"Dimensions And Economics : Some Problems" By William Barnett II (An Economics Awakening : Disputing The Cobb–Douglas Function)Submitted by Cyril on Fri, 11/16/2012 - 01:37
From Wikipedia :
"In economics, the Cobb–Douglas functional form of production functions is widely used to represent the relationship of output and two inputs. The Cobb-Douglas form was developed and tested against statistical evidence by Charles Cobb and Paul Douglas during 1900–1947[...]
many modern authors have developed models which give Cobb–Douglas production function from the micro level; many New Keynesian models, for example. It is nevertheless a mathematical mistake to assume that just because the Cobb–Douglas function applies at the micro-level, it also always applies at the macro-level. Similarly, it is not necessarily the case that a macro Cobb–Douglas applies at the disaggregated level.[...]"
Dimensions And Economics : Some Problems
By William Barnett II
"The consistent and correct use of dimensions is essential to scientific work involving mathematics. Their very existence creates the potential for errors: omitting them when they should be included, misusing them when they are included, and others. However, their existence also makes possible dimensional analysis, which can be a significant factor in avoiding error. In the equation y = f(•), if y should have dimensions then so also should f, and they should be identical to those of y. If y should not have them then neither should f have them. Such an analysis of y = f(•) would determine: (1) which, if any, dimensions y and each element of f, and consequently f, itself, should have; and, (2) whether the dimensions of f and y are identical, which is a necessary, though not sufficient, condition for the equation to be correct. An error revealed by a correctly performed dimensional analysis indicates a fundamental problem. Therefore, the importance of dimensions for science can hardly be overstated.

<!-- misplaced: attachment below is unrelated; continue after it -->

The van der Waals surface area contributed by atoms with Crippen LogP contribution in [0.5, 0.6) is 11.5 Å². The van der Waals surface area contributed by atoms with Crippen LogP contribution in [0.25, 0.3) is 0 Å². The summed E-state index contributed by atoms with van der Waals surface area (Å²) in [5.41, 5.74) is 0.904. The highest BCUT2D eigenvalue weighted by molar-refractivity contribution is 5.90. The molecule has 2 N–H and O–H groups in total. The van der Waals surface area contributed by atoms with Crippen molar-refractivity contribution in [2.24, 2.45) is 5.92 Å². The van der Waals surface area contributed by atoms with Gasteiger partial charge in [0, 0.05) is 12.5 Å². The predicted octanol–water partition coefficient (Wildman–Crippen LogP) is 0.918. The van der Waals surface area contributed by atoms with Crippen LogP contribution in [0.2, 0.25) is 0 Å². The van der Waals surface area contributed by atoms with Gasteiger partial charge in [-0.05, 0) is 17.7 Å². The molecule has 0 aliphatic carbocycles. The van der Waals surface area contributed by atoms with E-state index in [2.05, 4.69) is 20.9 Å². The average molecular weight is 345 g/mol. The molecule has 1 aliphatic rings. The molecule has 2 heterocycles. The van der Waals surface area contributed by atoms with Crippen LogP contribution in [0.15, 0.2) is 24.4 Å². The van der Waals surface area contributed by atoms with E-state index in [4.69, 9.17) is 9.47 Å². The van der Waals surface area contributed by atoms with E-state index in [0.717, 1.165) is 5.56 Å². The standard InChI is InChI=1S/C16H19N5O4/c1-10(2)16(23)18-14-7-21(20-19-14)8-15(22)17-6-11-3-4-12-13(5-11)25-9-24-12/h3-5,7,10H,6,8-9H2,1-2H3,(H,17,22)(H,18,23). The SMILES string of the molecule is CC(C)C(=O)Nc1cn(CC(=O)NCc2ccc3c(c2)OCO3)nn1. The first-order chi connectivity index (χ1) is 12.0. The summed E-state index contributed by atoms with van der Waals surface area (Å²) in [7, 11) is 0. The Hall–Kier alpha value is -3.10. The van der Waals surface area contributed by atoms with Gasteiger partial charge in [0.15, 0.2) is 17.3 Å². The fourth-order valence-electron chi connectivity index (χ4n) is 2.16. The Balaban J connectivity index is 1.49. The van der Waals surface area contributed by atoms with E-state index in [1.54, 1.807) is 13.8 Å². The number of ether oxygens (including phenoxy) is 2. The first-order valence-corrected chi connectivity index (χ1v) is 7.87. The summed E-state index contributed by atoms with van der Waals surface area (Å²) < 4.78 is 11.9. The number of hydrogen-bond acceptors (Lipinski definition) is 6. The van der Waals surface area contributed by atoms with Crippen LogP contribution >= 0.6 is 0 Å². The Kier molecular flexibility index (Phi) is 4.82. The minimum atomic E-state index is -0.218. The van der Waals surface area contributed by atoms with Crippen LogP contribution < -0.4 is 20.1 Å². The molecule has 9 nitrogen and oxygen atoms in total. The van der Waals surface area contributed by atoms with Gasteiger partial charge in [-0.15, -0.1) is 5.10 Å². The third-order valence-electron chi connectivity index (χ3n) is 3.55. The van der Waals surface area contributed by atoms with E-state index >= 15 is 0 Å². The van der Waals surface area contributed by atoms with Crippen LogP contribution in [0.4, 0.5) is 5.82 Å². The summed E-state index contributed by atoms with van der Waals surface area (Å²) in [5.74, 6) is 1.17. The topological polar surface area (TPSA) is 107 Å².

The economics profession has attempted to achieve the degree of success in understanding, explaining, and predicting events in the social world that physicists and engineers have achieved in the natural world by emulating their methods; i.e., using mathematical and statistical analyses to model, understand, and explain, the relevant phenomena. However, in so doing, economists have failed to emulate physicists and engineers in one essential aspect of their work: the consistent and correct use of dimensions. This is an abuse of mathematical/scientific methods. Such abuse invalidates the results of mathematical and statistical methods applied to the development and application of economic theory.
This is not to say that there have not been advances in economic understanding by the neoclassicals, but rather to argue that mathematics is neither a necessary nor a sufficient means to such advances. Whether it even is, or can be, a valid means to such advances is a different issue. What is certain, however, is that mathematics cannot possibly be a valid means unless and until it is used properly. Among other things, that means that dimensions must be used consistently and correctly."